Real-world data in health care decision making MED5378
- Academic Session: 2023-24
- School: School of Health and Wellbeing
- Credits: 20
- Level: Level 5 (SCQF level 11)
- Typically Offered: Semester 2
- Available to Visiting Students: Yes
- Taught Wholly by Distance Learning: Yes
The course delivers core components of identifying, combining and analysing real-world data to support health care decision making. It covers aspects of data management, data manipulation and advanced methods of data analysis. These include methods of comparative effectiveness research using observational data, advanced survival analysis techniques, and methods to address issues around missing data. The module is aimed at health, social and clinical researchers, who wish to learn techniques and skills to analyse real-world data.
10 week online course comprising lectures and practical exercises.
Essay of 1,000 words (25%) (ILOs 1-3)
Coursework focussing on data manipulation and analysis skills as well as interpretation of results (75%). Students will be given datasets for which they have to answer a number of research questions (ILOs 4-6), including data manipulation and cleaning and regression analysis. Students will have to prepare a report, presenting their analysis steps and results together with an interpretation of results in reply to the research questions.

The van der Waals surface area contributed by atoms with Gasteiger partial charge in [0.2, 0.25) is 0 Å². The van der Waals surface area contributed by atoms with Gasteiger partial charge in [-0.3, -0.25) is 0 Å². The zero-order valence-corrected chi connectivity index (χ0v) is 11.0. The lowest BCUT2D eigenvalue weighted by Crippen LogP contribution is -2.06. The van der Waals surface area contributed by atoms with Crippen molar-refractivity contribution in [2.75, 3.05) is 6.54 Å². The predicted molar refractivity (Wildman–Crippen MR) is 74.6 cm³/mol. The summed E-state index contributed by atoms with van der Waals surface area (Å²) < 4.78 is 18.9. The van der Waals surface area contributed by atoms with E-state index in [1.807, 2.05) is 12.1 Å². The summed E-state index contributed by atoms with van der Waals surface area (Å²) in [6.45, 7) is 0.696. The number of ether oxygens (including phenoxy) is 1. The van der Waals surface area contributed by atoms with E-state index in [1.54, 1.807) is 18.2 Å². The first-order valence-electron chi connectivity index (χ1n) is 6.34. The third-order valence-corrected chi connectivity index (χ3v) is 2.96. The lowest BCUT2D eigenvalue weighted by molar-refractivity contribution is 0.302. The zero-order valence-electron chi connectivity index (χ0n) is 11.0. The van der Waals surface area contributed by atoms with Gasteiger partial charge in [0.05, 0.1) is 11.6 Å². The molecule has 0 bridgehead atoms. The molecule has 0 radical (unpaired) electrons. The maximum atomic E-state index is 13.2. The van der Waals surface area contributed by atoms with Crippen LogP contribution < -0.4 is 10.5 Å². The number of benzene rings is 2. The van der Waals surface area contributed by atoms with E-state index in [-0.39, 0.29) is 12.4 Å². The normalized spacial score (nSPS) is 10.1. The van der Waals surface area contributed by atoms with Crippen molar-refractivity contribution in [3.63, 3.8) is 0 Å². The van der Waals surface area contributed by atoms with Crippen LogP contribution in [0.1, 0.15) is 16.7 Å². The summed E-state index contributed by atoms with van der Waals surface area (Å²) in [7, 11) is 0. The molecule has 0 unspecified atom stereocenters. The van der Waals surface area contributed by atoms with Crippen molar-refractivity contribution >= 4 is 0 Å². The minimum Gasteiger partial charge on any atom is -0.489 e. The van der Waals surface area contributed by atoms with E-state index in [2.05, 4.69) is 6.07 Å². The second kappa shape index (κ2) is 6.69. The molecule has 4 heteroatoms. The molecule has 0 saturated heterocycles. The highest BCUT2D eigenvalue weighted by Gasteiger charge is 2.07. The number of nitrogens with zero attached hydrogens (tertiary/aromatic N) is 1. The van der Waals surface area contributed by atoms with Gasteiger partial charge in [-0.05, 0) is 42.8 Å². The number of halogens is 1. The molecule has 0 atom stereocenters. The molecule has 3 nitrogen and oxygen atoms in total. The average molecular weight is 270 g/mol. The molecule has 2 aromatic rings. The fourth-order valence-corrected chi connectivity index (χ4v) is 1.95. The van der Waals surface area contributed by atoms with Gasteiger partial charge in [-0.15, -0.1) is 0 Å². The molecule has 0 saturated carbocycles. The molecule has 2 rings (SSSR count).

This aim of this course is to teach students the principles of using real-world data (observational data) for health care decision making. This includes theoretical concepts as well as practical skills. It further aims to equip students with the necessary analytical skills to analyse large real-world data sets that often come from different sources, requiring linkage.
Intended Learning Outcomes of Course
On completion of the course the student will be able to:
1. Critically discuss the key issues of utilising real-world data in health care decision making, in particular with a view of informing decisions on the adoption and use of health technologies
2. Critically assess sources of bias and measurement error in routinely collected health data.
3. Contrast and critically discuss advantages and disadvantages of different study designs (observational data vs data collected from randomised controlled trials) in evaluating health outcomes.
4. Evaluate and carry out necessary data manipulation steps after assessing data quality, including missing data imputation.
5. Utilise advanced methods to adjust for confounding in comparative effectiveness analysis when using observational data.
6. Create, interpret and critically discuss output generated from basic and advanced regression analysis for individual-level data and aggregate data.
Minimum Requirement for Award of Credits
Students must submit at least 75% by weight of the components (including examinations) of the course's summative assessment.